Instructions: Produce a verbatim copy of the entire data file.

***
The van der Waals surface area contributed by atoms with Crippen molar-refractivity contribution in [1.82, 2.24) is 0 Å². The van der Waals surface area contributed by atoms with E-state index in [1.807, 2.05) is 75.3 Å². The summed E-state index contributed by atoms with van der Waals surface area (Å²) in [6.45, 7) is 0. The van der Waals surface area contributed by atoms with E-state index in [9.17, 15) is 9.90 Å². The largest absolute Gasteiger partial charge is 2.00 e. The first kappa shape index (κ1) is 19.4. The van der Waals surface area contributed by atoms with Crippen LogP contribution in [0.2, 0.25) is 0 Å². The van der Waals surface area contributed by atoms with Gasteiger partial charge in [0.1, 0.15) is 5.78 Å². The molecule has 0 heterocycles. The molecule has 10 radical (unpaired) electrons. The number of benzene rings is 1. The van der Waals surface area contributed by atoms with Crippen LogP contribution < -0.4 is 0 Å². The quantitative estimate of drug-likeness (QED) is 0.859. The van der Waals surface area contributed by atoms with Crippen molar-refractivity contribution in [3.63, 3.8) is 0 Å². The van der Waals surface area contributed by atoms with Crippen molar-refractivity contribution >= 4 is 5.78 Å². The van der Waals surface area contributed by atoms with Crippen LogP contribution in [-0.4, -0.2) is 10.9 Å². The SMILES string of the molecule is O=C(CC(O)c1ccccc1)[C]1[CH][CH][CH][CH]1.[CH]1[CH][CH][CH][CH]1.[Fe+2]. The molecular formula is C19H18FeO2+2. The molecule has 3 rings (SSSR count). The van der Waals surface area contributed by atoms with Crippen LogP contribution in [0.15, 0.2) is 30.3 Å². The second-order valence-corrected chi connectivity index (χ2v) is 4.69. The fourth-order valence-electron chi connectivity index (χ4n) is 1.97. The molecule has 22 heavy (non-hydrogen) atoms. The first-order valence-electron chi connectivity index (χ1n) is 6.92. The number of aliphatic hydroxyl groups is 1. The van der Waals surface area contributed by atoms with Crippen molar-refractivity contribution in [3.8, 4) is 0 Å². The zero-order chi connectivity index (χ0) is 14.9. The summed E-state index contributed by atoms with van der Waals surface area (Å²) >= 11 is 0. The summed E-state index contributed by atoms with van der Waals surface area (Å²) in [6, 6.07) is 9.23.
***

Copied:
The van der Waals surface area contributed by atoms with Crippen molar-refractivity contribution in [1.82, 2.24) is 0 Å². The van der Waals surface area contributed by atoms with E-state index in [1.807, 2.05) is 75.3 Å². The summed E-state index contributed by atoms with van der Waals surface area (Å²) in [6.45, 7) is 0. The van der Waals surface area contributed by atoms with E-state index in [9.17, 15) is 9.90 Å². The largest absolute Gasteiger partial charge is 2.00 e. The first kappa shape index (κ1) is 19.4. The van der Waals surface area contributed by atoms with Crippen LogP contribution in [0.2, 0.25) is 0 Å². The van der Waals surface area contributed by atoms with Gasteiger partial charge in [0.1, 0.15) is 5.78 Å². The molecule has 0 heterocycles. The molecule has 10 radical (unpaired) electrons. The number of benzene rings is 1. The van der Waals surface area contributed by atoms with Crippen LogP contribution < -0.4 is 0 Å². The quantitative estimate of drug-likeness (QED) is 0.859. The van der Waals surface area contributed by atoms with Crippen molar-refractivity contribution in [3.63, 3.8) is 0 Å². The van der Waals surface area contributed by atoms with Crippen molar-refractivity contribution >= 4 is 5.78 Å². The van der Waals surface area contributed by atoms with Crippen LogP contribution in [-0.4, -0.2) is 10.9 Å². The SMILES string of the molecule is O=C(CC(O)c1ccccc1)[C]1[CH][CH][CH][CH]1.[CH]1[CH][CH][CH][CH]1.[Fe+2]. The molecular formula is C19H18FeO2+2. The molecule has 3 rings (SSSR count). The van der Waals surface area contributed by atoms with Crippen LogP contribution in [0.15, 0.2) is 30.3 Å². The second-order valence-corrected chi connectivity index (χ2v) is 4.69. The fourth-order valence-electron chi connectivity index (χ4n) is 1.97. The molecule has 22 heavy (non-hydrogen) atoms. The first-order valence-electron chi connectivity index (χ1n) is 6.92. The number of aliphatic hydroxyl groups is 1. The van der Waals surface area contributed by atoms with Crippen molar-refractivity contribution in [3.8, 4) is 0 Å². The zero-order chi connectivity index (χ0) is 14.9. The summed E-state index contributed by atoms with van der Waals surface area (Å²) >= 11 is 0. The summed E-state index contributed by atoms with van der Waals surface area (Å²) in [6, 6.07) is 9.23.